This is the off the shoulder shot.....

Then Boo thought she would get in the act with her own blanket too...(also knitted by Mama)

There's something about the camera that Eric and Boo love...they'll sit for ages posing. So does Rudi, Eric's brother...he even smiles for the camera. That's one dog who needs to be snapped up by a dog modelling agency!

Well, that kept them busy for fifteen minutes, and although it's still raining, it seems to be petering out, so I suppose I'd better get my boots on and brave the elements. With a puddle jump or two...there are some things that are always fun!


Thursday, 30 April 2015

A day of thankfulness

When I wrote last week's blog post, I was worried and upset. It was so upsetting to watch with the world of the devastation that the earthquake in Nepal had caused. I was even more worried when my son told me about his close friend Sam.

The oh so gorgeous Sam was missing in Nepal. I spoke to his Mum Alison who seemed very positive and together over the phone. That was an act of course...she and her husband Martin were desperately frightened. In classic British understatement mode, Martin smiled wryly as he told me "well, we've had better weekends!"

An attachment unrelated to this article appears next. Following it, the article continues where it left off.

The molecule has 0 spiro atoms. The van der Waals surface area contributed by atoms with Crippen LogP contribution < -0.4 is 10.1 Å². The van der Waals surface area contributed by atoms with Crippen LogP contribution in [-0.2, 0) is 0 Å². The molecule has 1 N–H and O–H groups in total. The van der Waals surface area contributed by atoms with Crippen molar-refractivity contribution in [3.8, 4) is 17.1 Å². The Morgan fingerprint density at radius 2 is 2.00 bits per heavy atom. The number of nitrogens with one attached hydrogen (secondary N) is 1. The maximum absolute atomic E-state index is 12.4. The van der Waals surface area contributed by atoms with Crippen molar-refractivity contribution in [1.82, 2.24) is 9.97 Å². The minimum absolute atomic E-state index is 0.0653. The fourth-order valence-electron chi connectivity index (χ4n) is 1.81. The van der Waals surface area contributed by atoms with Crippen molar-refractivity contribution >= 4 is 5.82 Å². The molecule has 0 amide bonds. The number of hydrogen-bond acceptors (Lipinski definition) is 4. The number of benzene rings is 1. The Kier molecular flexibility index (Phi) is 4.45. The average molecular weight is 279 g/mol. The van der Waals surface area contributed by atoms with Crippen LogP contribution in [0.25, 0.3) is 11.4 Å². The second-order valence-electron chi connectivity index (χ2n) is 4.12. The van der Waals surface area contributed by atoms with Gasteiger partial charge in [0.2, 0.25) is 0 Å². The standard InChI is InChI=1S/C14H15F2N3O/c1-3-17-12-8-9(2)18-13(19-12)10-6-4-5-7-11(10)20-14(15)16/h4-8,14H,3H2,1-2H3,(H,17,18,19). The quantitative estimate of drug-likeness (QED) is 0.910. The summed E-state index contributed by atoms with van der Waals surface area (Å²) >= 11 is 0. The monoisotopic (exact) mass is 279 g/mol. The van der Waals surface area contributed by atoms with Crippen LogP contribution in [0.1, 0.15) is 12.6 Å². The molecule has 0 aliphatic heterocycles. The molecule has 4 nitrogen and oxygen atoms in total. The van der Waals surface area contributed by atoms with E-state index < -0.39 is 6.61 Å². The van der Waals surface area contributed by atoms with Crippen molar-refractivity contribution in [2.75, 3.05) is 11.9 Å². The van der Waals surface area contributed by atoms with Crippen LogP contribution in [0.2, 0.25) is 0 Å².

But on Monday lunchtime, there was good news when Alison phoned. Although they'd not heard from Sam directly, they had received a phone call from the Mum of another trekker who was with Sam. They were alive!

I drove out immediately to see them and to record this listen, and hear what happened by clicking here:

It was wonderful to share their relief and absolute joy , and to take a photo which says it all...

My son was over the moon to hear the news that Sam was safe. They are part of a close knit group who met when they were eleven years old, all starting out at their new high school. Always in and out of each others houses, it's been great to see them grow up together.